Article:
Blockbusters stomp on the long tail, Harvard study finds

The "long tail" theory of Web economics made a big splash a few years back. New research suggests that the effect is probably overestimated.

Remember the long tail? It was the omnipresent theory that suggested there were oodles of cash to be made by monetizing a market's disparate tastes via the Web.

Why sell a million copies of Led Zeppelin's Coda, when you can make a thriving business of selling two to three copies of your neighbor's garage band to Rick, two copies of a Nigerian band's tunes to Susan, and so on?

As new research highlighted in Harvard Business Review suggests, the answer may well be that the real money is in the blockbuster, not the long tail , after all:

Meanwhile, our research also showed that success is concentrated in ever fewer best-selling titles at the head of the distribution curve. From 2000 to 2005 the number of titles in the top 10 percent of weekly sales dropped by more than 50 percent--an increase in concentration that is common in winner-take-all markets. The importance of individual best sellers is not diminishing over time. It is growing....

Is most of the business in the long tail being generated by a bunch of iconoclasts determined to march to different drummers? The answer is a definite no. My results show that a large number of customers occasionally select obscure offerings that, given their consumption rank and the average assortment size of offline retailers, are probably not available in brick-and-mortar stores. Meanwhile, consumers of the most obscure content are also buying the hits. Although they choose products of widely varying popularity, top titles generally form the largest share of their choices. (The wide appeal of these top titles is, of course, what makes them popular in the first place.)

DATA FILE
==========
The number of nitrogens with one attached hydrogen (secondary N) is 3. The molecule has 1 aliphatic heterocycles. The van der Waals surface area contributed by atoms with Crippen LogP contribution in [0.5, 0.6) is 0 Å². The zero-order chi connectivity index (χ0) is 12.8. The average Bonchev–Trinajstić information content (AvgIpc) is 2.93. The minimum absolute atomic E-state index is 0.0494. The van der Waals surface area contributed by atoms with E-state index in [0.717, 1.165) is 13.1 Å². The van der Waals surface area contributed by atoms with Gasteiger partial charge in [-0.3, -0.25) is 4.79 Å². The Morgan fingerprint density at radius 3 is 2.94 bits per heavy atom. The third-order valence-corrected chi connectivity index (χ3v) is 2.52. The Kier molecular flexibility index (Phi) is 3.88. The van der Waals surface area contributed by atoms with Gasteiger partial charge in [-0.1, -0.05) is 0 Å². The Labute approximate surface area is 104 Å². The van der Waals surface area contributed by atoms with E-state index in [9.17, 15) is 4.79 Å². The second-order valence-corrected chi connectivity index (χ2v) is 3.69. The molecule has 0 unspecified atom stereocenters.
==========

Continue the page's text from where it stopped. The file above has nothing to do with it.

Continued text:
Not only this, but the researchers find that "no matter how I slice and dice the customer base, customers give lower ratings to obscure titles." So, not only is the long tail less profitable, it's also less enjoyable. Chris Anderson , the man who wrote The Long Tail and whose theory became de rigueur, tries to defend his theory, but it doesn't measure up to Harvard Business Review's analysis.

What's the takeaway? If you're a vendor, you're still better off trying to appeal to the short tail of demand, whatever your industry. If you're an open-source vendor, in particular, you probably can't afford to do otherwise. The economics of open source generally favor monetizing the unwashed masses of an existing market.

Indeed, this is the biggest opportunity in open source: To bring Open Product X, Y, or Z to an existing but top-heavy market, one where vast hordes of would-be buyers are priced out of a market or have been kept out by the complexity of existing products. This is what Alfresco does for Enterprise Content Management/Collaboration. It's what Openbravo does for ERP. It's what SugarCRM does for CRM. And so on.

Is there money in the long tail? Probably. Do you want it? Probably not.

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About the author

    Matt Asay is chief operating officer at Canonical, the company behind the Ubuntu Linux operating system. Prior to Canonical, Matt was general manager of the Americas division and vice president of business development at Alfresco, an open-source applications company. Matt brings a decade of in-the-trenches open-source business and legal experience to The Open Road, with an emphasis on emerging open-source business strategies and opportunities. He is a member of the CNET Blog Network and is not an employee of CNET. You can follow Matt on Twitter @mjasay.

     

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